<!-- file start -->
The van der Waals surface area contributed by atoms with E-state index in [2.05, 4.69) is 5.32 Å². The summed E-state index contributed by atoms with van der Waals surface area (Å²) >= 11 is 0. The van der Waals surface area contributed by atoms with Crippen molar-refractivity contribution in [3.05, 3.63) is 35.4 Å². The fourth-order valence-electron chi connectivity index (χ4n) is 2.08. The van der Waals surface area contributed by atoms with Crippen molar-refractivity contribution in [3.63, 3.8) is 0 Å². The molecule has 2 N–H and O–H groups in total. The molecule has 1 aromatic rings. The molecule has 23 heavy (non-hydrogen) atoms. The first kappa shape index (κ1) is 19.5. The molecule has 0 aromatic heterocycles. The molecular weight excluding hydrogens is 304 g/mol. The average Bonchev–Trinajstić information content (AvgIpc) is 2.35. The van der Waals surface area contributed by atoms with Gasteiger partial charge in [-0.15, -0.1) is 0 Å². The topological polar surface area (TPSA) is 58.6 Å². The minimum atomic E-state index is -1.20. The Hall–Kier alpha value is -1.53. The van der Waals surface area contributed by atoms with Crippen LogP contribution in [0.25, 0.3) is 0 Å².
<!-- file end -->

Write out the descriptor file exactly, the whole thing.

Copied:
The van der Waals surface area contributed by atoms with E-state index in [2.05, 4.69) is 5.32 Å². The summed E-state index contributed by atoms with van der Waals surface area (Å²) >= 11 is 0. The van der Waals surface area contributed by atoms with Crippen molar-refractivity contribution in [3.05, 3.63) is 35.4 Å². The fourth-order valence-electron chi connectivity index (χ4n) is 2.08. The van der Waals surface area contributed by atoms with Crippen molar-refractivity contribution in [3.63, 3.8) is 0 Å². The molecule has 2 N–H and O–H groups in total. The molecule has 1 aromatic rings. The molecule has 23 heavy (non-hydrogen) atoms. The first kappa shape index (κ1) is 19.5. The molecule has 0 aromatic heterocycles. The molecular weight excluding hydrogens is 304 g/mol. The average Bonchev–Trinajstić information content (AvgIpc) is 2.35. The van der Waals surface area contributed by atoms with Gasteiger partial charge in [-0.15, -0.1) is 0 Å². The topological polar surface area (TPSA) is 58.6 Å². The minimum atomic E-state index is -1.20. The Hall–Kier alpha value is -1.53. The van der Waals surface area contributed by atoms with Crippen LogP contribution in [0.25, 0.3) is 0 Å².